Blog Community Building collective power in Kensington

Three years ago today, residents, community groups, nonprofits, politicians, and SEPTA workers came together for a March for Safety and Solutions in response to SEPTA’s ‘indefinite closure’ of the Somerset El station in Kensington.  

Marching from the shuttered Somerset station to Allegheny station, over 200 people came together to call attention to the series of quality-of-life issues plaguing the neighborhood and the lack of community engagement surrounding the closure of the station. As a critical source of transportation for the community, the closure symbolized a long history of disinvestment and top-down decisions in Kensington

Residents and supporting organizations asked for a focus on solutions to address the underlying challenges so that the station could remain open and so that the problems would not be pushed into surrounding neighborhoods or other SEPTA stations. In a joint statement, three neighborhood CDCs noted that “this is an opportunity to demonstrate our commitment to neighbors in Kensington – residents that have shown us their resilience time and again through years of hardship and unfair neglect – and make an investment in them.”  

The pressure from residents and community groups and the collaboration of that moment made change. Only two weeks after its ‘indefinite’ closure, SEPTA announced the reopening of the Somerset Station.  

Later in the summer of 2021, stakeholders throughout the community came together again and created a list of self-defined priorities to share with the City of Philadelphia. To continue a dialogue and to get efforts from the city to align with the community’s priorities, community groups reconvened six months later and reviewed and updated their list of priorities. 

As a community, we continue building on those efforts and organizing and work together to identify the community’s self-determined priorities so we can address the issues at hand with shared resources. For comprehensive, community-driven, and trauma-informed strategies, everyone needs to find their proper seat at the table.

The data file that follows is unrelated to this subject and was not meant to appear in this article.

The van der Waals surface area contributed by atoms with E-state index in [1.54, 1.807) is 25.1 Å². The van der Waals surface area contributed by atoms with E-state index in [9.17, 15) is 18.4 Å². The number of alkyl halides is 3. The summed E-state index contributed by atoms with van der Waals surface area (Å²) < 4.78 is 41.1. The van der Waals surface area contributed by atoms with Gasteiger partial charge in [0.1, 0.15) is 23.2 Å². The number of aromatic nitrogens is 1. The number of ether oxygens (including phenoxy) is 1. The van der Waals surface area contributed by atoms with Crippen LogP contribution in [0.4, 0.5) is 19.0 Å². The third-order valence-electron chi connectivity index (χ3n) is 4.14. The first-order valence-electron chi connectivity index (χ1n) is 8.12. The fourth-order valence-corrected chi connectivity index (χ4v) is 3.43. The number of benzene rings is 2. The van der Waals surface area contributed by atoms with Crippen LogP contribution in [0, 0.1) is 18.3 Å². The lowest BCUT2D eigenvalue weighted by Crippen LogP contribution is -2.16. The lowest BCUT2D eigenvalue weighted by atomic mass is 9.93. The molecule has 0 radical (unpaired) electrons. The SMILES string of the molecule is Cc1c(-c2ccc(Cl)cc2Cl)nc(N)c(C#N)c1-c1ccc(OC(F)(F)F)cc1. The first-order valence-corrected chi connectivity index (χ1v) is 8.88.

Commitment to participation

If community participation is a ladder, Kensington residents are often left on the lowest rungs. The ‘indefinite closure’ of the SEPTA Somerset El stop is one example in a long history of the lack of consultation from the City with residents in community planning. 

As Dr. Bill noted in an essay in the Philadelphia Inquirer, “when answers to complex problems are created in collaboration and implemented by the people with the most at stake, the solutions are sustainable for the long-term.”  

In December of 2023, the first of three reports on the Kensington neighborhood was released, which shared a history on the neighborhood and the current quality of life issues that residents marched in protest of in 2021. It also shared the results of an ongoing engagement process that saw participation from over 500 individuals who spoke with us and one another, sharing their priorities and strategies for community transformation.  

When asked to identify priorities for Kensington, community members continue to bring a lived understanding to the issues plaguing their community and are able to see not only the intersection of challenges, but the need for comprehensive strategies to address them. As part of this ongoing process, we build on these strengths and on the demands made at the March for Safety and Solutions, the priorities set at Elkins Elementary School, the ongoing engagement, and the improvements and investments made as a direct result of collective action. 

The results of this, outlined in a recently published report, are further evidence of why residents need to be centered in any community revitalization process. We’ll continue building on these efforts and community organizing, recognizing that resident voices should guide the planning, implementation, and evaluation of proposed plans and strategies for Kensington. With an engaged community, a commitment to meaningful participation from stakeholders, a shared set of data and context on the neighborhood, and resources identified by the government and nonprofit sector, we will continue to align, convene, and work to co-create solutions.  

In the coming weeks, we will release a second report, Kensington Planning Process: Alignment, that reflects feedback on the first report and alignment of the community’s self-defined priorities with other current planning efforts for Kensington.   

How you can get involved

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